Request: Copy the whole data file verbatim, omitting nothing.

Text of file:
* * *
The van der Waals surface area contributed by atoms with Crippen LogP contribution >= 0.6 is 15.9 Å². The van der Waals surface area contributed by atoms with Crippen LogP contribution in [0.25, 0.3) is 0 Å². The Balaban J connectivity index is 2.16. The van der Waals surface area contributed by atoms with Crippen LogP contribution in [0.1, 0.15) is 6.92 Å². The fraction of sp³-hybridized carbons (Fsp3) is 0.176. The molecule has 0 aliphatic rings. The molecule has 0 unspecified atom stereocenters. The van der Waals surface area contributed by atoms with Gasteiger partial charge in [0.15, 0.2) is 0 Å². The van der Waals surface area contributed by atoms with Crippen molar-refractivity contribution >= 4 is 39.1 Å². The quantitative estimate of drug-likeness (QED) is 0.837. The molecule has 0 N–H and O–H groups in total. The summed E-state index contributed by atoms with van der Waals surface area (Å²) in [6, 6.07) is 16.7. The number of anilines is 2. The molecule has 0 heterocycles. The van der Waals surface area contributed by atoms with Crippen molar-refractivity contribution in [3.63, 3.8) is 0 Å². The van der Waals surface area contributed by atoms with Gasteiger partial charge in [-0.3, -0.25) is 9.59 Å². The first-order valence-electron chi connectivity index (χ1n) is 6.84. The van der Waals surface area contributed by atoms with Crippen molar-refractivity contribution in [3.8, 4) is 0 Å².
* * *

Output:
The van der Waals surface area contributed by atoms with Crippen LogP contribution >= 0.6 is 15.9 Å². The van der Waals surface area contributed by atoms with Crippen LogP contribution in [0.25, 0.3) is 0 Å². The Balaban J connectivity index is 2.16. The van der Waals surface area contributed by atoms with Crippen LogP contribution in [0.1, 0.15) is 6.92 Å². The fraction of sp³-hybridized carbons (Fsp3) is 0.176. The molecule has 0 aliphatic rings. The molecule has 0 unspecified atom stereocenters. The van der Waals surface area contributed by atoms with Gasteiger partial charge in [0.15, 0.2) is 0 Å². The van der Waals surface area contributed by atoms with Crippen molar-refractivity contribution >= 4 is 39.1 Å². The quantitative estimate of drug-likeness (QED) is 0.837. The molecule has 0 N–H and O–H groups in total. The summed E-state index contributed by atoms with van der Waals surface area (Å²) in [6, 6.07) is 16.7. The number of anilines is 2. The molecule has 0 heterocycles. The van der Waals surface area contributed by atoms with Crippen molar-refractivity contribution in [3.63, 3.8) is 0 Å². The van der Waals surface area contributed by atoms with Gasteiger partial charge in [-0.3, -0.25) is 9.59 Å². The first-order valence-electron chi connectivity index (χ1n) is 6.84. The van der Waals surface area contributed by atoms with Crippen molar-refractivity contribution in [3.8, 4) is 0 Å².